Compliance with ethical standards

Conflicts of interest



  1. 1.
    Siegel R, Naishadham D, Jemal A. Cancer statistics, 2013. CA Cancer J Clin. 2013;63:11–30.CrossRefPubMedGoogle Scholar
  2. 2.
    Chen Y, Zhu SM, XL X, Zhao AN, Hu JL. Expression levels of HER2 and MRP1 are not prognostic factors of long-term survival in 829 patients with esophageal squamous cell carcinoma. Oncol Lett. 2016;11:745–52.PubMedGoogle Scholar
  3. 3.
    Sawada G, Niida A, Uchi R, et al. Genomic landscape of esophageal squamous cell carcinoma in a japanese population. Gastroenterology. 2016;150(5):1171–82. doi: 10.1053/j.gastro.2016.01.035
  4. 4.
    Cunningham D, Allum WH, Stenning SP, et al. MAGIC trial participants: perioperative chemotherapy versus surgery alone for resectable gastroesophageal cancer. N Engl J Med. 2006;355:11–20.CrossRefPubMedGoogle Scholar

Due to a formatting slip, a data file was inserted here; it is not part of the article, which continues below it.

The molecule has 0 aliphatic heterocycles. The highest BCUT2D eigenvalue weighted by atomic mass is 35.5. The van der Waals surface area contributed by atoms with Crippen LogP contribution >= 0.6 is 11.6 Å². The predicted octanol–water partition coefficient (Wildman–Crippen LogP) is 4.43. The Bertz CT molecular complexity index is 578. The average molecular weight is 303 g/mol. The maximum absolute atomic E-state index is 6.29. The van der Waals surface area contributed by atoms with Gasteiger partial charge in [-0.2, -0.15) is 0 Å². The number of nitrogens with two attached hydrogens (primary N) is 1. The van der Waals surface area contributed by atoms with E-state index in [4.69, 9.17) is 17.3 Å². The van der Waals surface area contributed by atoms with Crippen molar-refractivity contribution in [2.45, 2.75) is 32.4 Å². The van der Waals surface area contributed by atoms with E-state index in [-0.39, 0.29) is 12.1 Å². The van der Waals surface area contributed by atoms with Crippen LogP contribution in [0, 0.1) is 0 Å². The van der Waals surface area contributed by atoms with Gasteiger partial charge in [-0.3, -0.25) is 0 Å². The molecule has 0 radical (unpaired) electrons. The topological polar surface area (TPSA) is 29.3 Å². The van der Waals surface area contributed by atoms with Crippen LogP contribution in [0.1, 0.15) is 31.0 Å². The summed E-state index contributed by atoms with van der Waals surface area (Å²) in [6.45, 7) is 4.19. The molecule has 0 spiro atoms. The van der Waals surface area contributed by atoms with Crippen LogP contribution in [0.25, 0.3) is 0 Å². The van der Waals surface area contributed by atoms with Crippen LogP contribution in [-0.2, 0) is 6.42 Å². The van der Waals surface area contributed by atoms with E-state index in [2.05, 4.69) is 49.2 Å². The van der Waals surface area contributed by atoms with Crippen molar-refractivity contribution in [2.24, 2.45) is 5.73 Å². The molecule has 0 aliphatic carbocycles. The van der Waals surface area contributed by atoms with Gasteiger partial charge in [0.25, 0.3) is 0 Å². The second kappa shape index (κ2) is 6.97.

5. 5.
    Omloo JM, Lagarde SM, Hulscher JB, et al. Extended transthoracic resection compared with limited transhiatal resection for adenocarcinoma of the mid/distal esophagus: five-year survival of a randomized clinical trial. Ann Surg. 2007;246:992–1001.CrossRefPubMedGoogle Scholar
  6. 6.
    Kuo KT, Chou TY, Hsu HS, Chen WL, Wang LS. Prognostic significance of NBS1 and snail expression in esophageal squamous cell carcinoma. Ann Surg Oncol. 2012;19(Suppl 3):S549–57.CrossRefPubMedGoogle Scholar
  7. 7.
    Natsugoe S, Uchikado Y, Okumura H, et al. Snail plays a key role in E-cadherin-preserved esophageal squamous cell carcinoma. Oncol Rep. 2007;17:517–23.PubMedGoogle Scholar
  8. 8.